Article 100a(4) prescribes that a Member State may, even after the acceptance of approximation measures by the committee or commission, apply its existing internal rules due to a significant necessity listed in Article 36, or in relation with protection of the environmental or labour. In this case, a Member State is, however, required to notify the Commission not only of those rules, but also of the reasons for their continuing application. Compared with the earlier version, the requirement to justify the application of internal rules has been added, whereas the earlier version stopped at the requirement to notify.
Article 100a(5), however, is an absolutely new addition, and prescribes that Member States have the right not only to continue to apply existing national rules after the adoption of the approximation measures, but when necessary also to introduce new internal rules. However, a Member State has the above-mentioned right only under the following conditions. Firstly, the grounds for the implementation of such rules must be scientific data on environmental protection. The second prerequisite is the reaction to the Member State’s specific problems, which appeared after the implementation of the common measures. Thirdly, a Member State must notify the Commission of such rules, and provide a relevant justification for them.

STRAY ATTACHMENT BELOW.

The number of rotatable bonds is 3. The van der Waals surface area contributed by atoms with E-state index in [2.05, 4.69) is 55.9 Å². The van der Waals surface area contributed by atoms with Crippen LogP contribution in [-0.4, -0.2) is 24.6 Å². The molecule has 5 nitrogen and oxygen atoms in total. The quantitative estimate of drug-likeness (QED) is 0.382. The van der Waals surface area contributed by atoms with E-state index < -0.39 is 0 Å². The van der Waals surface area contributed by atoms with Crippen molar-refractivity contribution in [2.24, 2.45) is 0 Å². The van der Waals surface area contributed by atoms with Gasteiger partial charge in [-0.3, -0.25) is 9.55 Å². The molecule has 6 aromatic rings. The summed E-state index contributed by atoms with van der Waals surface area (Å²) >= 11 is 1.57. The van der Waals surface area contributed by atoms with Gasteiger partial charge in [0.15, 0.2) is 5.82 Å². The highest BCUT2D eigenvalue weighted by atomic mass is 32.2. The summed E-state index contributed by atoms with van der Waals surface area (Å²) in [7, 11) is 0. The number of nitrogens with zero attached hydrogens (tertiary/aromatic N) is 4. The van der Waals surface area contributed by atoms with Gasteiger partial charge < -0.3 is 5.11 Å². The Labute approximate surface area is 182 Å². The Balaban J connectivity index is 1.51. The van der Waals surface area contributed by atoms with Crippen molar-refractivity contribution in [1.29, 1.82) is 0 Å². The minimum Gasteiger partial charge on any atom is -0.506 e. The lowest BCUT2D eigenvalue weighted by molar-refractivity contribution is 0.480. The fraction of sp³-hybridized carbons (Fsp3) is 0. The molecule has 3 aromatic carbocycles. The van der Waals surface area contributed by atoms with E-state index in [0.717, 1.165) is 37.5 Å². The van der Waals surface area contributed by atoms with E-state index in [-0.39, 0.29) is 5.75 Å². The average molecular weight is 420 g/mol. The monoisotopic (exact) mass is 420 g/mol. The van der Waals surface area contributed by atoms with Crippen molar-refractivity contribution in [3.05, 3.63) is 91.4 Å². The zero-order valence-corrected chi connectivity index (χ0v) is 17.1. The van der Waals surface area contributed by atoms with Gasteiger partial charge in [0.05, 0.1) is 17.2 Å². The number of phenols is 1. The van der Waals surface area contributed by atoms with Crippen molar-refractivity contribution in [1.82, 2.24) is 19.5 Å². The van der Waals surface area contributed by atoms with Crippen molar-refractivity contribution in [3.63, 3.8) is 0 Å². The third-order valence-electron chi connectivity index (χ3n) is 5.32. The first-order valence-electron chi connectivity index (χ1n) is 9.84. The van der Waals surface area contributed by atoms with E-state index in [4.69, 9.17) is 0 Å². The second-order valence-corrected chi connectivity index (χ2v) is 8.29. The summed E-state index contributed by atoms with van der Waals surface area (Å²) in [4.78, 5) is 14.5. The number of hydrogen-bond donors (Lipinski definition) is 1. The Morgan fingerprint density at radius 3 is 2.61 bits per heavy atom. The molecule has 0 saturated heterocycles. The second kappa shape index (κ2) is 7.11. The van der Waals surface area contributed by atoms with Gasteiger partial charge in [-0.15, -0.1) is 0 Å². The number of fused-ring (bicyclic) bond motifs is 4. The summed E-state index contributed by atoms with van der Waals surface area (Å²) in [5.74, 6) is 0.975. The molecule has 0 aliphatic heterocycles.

After receiving a Member State’s notification and justification provided for in Articles 100(a)4 and 100(a)5, the Commission has six months to approve or reject the continuing application or implementation of internal rules. Estonia must consider that the Commission makes a positive judgement only when it is convinced that the application or implementation of such rules in Estonia does not constitute an instrument of arbitrary discrimination or a hidden restriction on trade between Member States.
With an eye to the planning of the approximation of Estonian and European Community environmental law, it must be emphasised that it is not enough to simply convey the provisions contained in individual EC legal sources. Instead a significantly more ambitious objective must be set – of at the same time acting to refine the system and methods of Estonian environmental law, founding them in internationally recognised principles. So doing would in the long term logically lead to the codification of environmental law. To more clearly explain the above, the following priorities in the raising of the level of Estonian environmental law to a similar level to that existing in countries with highly-developed systems of environmental law may be presented:
To summarise what has been said above, it is likely that through the balanced planning and execution of the approximation of our legal system with that of the European Community, Estonia will be able to achieve two goals at the same time. The first of these is to adopt the EC acquis, which is based on the long-term experience of EU Member States, and the second is to create a national system of environmental law which corresponds to both the particularities of our natural environment and the readiness of Estonian society to protect the environment in the context of sustainable development.